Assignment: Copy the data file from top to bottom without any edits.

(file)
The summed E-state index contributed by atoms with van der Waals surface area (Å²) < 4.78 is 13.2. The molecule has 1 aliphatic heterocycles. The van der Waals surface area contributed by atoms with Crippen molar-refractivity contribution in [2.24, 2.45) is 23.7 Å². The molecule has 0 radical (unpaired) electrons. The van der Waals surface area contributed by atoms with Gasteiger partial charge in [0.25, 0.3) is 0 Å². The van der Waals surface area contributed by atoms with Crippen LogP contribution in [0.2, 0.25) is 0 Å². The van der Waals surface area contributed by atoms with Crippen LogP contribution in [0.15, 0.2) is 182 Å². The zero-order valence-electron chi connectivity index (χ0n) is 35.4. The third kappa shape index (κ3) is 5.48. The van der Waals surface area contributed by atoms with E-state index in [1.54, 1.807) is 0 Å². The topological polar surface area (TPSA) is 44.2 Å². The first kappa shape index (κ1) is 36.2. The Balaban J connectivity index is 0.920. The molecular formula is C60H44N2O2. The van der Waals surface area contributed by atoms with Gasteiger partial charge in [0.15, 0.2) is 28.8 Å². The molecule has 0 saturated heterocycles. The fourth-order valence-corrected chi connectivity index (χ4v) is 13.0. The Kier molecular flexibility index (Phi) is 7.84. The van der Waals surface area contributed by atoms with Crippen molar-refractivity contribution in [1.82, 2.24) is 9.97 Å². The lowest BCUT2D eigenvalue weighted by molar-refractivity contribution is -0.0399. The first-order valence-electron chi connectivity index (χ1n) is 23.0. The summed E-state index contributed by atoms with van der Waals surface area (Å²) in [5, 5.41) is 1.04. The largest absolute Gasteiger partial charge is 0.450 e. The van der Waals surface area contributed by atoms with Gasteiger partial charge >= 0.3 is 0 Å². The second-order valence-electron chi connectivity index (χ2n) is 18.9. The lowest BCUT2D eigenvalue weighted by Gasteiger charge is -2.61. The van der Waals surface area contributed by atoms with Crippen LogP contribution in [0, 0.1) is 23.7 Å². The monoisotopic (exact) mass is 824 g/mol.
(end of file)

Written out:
The summed E-state index contributed by atoms with van der Waals surface area (Å²) < 4.78 is 13.2. The molecule has 1 aliphatic heterocycles. The van der Waals surface area contributed by atoms with Crippen molar-refractivity contribution in [2.24, 2.45) is 23.7 Å². The molecule has 0 radical (unpaired) electrons. The van der Waals surface area contributed by atoms with Gasteiger partial charge in [0.25, 0.3) is 0 Å². The van der Waals surface area contributed by atoms with Crippen LogP contribution in [0.2, 0.25) is 0 Å². The van der Waals surface area contributed by atoms with Crippen LogP contribution in [0.15, 0.2) is 182 Å². The zero-order valence-electron chi connectivity index (χ0n) is 35.4. The third kappa shape index (κ3) is 5.48. The van der Waals surface area contributed by atoms with E-state index in [1.54, 1.807) is 0 Å². The topological polar surface area (TPSA) is 44.2 Å². The first kappa shape index (κ1) is 36.2. The Balaban J connectivity index is 0.920. The molecular formula is C60H44N2O2. The van der Waals surface area contributed by atoms with Gasteiger partial charge in [0.15, 0.2) is 28.8 Å². The molecule has 0 saturated heterocycles. The fourth-order valence-corrected chi connectivity index (χ4v) is 13.0. The Kier molecular flexibility index (Phi) is 7.84. The van der Waals surface area contributed by atoms with Crippen molar-refractivity contribution in [1.82, 2.24) is 9.97 Å². The lowest BCUT2D eigenvalue weighted by molar-refractivity contribution is -0.0399. The first-order valence-electron chi connectivity index (χ1n) is 23.0. The summed E-state index contributed by atoms with van der Waals surface area (Å²) in [5, 5.41) is 1.04. The largest absolute Gasteiger partial charge is 0.450 e. The van der Waals surface area contributed by atoms with Gasteiger partial charge >= 0.3 is 0 Å². The second-order valence-electron chi connectivity index (χ2n) is 18.9. The lowest BCUT2D eigenvalue weighted by Gasteiger charge is -2.61. The van der Waals surface area contributed by atoms with Crippen LogP contribution in [0, 0.1) is 23.7 Å². The monoisotopic (exact) mass is 824 g/mol.